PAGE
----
A year ago, Vicky Chavez and her two young daughters were bracing to return to her native Honduras, a country she fled to escape an abusive relationship and death threats.
Chavez asked for asylum in 2014, but immigration officials denied her request, and an immigration judge ordered her deported. But when the time came to turn herself into U.S. Immigration and Custom Enforcement (ICE) last year, Chavez decided to keep fighting and stay in Salt Lake City’s sanctuary church, the First Unitarian Church.
Today marks one year since Chavez and her girls sought sanctuary there. First Unitarian Church is hosting a vigil tonight to commemorate Chavez’s stay there.
“All she wants is safety for her children and a better life for her children – the safety to live the life that she dreams about,” said the Rev. Monica Dobbins.
Chavez, who was not available for an interview, is one of 46 people nationwide currently evading deportation by finding sanctuary in churches, according to Jennie Belle of Church World Service, a global faith-based nonprofit. A majority of those people are in Pennsylvania churches. And under the Trump administration, that number is expected to grow.
Sanctuary churches are any churches that take actions that help protect immigrants from deportation or detention, Belle, a community organizer with Church World Service, said. That could be anything from helping respond to immigration raids to accompany people to immigration courts to hosting an immigrant.
Some immigrants are also remaining in sanctuary longer. One man in Phoenix and two men in Chicago are approaching their third years in sanctuary, Belle said.
For those who have lived in the United States for years, the only hope they see if remaining in sanctuary rather than face deportation. For Belle, the sanctuary movement is a reflection of the country's broken immigration system.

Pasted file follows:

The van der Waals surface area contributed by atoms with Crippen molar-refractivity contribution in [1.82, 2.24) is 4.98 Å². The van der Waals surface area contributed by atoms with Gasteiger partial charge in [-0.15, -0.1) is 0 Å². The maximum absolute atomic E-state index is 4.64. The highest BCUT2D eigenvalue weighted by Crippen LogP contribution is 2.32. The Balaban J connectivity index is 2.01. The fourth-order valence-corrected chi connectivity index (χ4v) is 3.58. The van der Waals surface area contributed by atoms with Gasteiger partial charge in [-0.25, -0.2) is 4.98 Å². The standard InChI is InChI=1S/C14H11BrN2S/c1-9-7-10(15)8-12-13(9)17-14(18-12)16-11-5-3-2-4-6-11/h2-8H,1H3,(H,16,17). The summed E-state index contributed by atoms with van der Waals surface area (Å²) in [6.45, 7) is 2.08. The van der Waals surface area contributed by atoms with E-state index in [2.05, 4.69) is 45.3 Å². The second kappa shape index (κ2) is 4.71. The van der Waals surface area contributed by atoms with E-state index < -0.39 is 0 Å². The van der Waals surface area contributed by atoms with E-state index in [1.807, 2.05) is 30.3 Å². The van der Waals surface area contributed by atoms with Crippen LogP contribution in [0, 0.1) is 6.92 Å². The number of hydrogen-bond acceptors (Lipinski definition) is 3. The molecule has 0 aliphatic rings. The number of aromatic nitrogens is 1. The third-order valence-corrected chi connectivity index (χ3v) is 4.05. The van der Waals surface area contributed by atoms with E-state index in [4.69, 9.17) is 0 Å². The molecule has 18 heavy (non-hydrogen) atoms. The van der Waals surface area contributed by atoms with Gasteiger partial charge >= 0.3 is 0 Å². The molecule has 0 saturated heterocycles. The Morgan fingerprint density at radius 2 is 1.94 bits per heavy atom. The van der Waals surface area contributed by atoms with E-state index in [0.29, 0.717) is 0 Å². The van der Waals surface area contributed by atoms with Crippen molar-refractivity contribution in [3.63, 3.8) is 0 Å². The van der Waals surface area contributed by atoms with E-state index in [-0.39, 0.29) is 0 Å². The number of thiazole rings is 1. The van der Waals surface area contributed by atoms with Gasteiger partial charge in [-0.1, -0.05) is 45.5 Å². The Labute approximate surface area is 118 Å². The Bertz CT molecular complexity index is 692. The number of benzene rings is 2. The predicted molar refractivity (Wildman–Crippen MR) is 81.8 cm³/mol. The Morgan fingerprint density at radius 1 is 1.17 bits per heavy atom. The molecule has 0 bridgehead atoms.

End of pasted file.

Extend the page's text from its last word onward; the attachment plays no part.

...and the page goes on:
“They’ve been going to check in with ICE, they’ve been getting saved [from deportation], and then they go back and they are told, ‘No, they are going to be deported,’” she said.
A movement begins
The modern sanctuary movement has existed for decades, starting in the 1980s when churches sheltered immigrants fleeing from wars in Central America.
The movement sprang up again in 2008 when Barack Obama was president, Belle, said.
The Obama administration ordered 3,000,000 removals of immigrants, more than the Clinton and Bush administrations combined, according to the Migration Policy Institute.
First Unitarian Church decided to join in the movement in 2009, Dobbins said. It later made the decision to host a family.
“When it’s something really momentous like this we bring it to the congregation and take a vote and they voted unanimously that they wanted to provide a home for Vicky,” Dobbins said.
And then President Donald Trump took office, pledging to uphold his campaign promise on cracking down illegal immigration.
Under his administration, the Department of Homeland Security announced the termination of temporary protection status, or TPS, for immigrants from countries such as Sudan, Haiti and El Salvador. The future of the Deferred Action for Childhood Arrivals, or DACA, which protects young immigrants from deportation, is also unknown, as the administration said it would end the program, a move that is facing legal challenges now.
“With the ending of TPS and other things that were legal routes for people to be able to stay in this country, there are more people who are at risk for deportation and depending on what happens with (DACA), I think we will see possibly even a greater need” for sanctuary churches, Belle said.
Chavez and the others are safe for now because of an ICE memorandum which states that the agency will not conduct enforcement actions at sensitive locations like schools, health care facilities and place of worship.
“But it’s just a memorandum, it’s not like a law,” Belle said. “So that is something that could be rescinded if the sanctuary movement continues to grow.”
A lot has changed for the Chavez family in this year, Dobbins said. Chavez’s youngest daughter, 1-year-old Bella, learned to take her first steps in the church. Yaretzi, 7, has become less shy and more social, Dobbins said. All three of them have become part of the church family.
Regardless, Dobbins says, this day comes with a lot of sadness for Chavez.
“There’s a lot of grief that comes with being away from your home and your community for a whole year and having everything in limbo,” Dobbins said. “It must take an enormous amount of energy to live in that space, that not knowing what’s going to happen.”
Chavez is hoping that the 10th U.S. Circuit Court of Appeals will agree to reopen her asylum case, Dobbins said, but until that day comes, the family will likely stay where they are.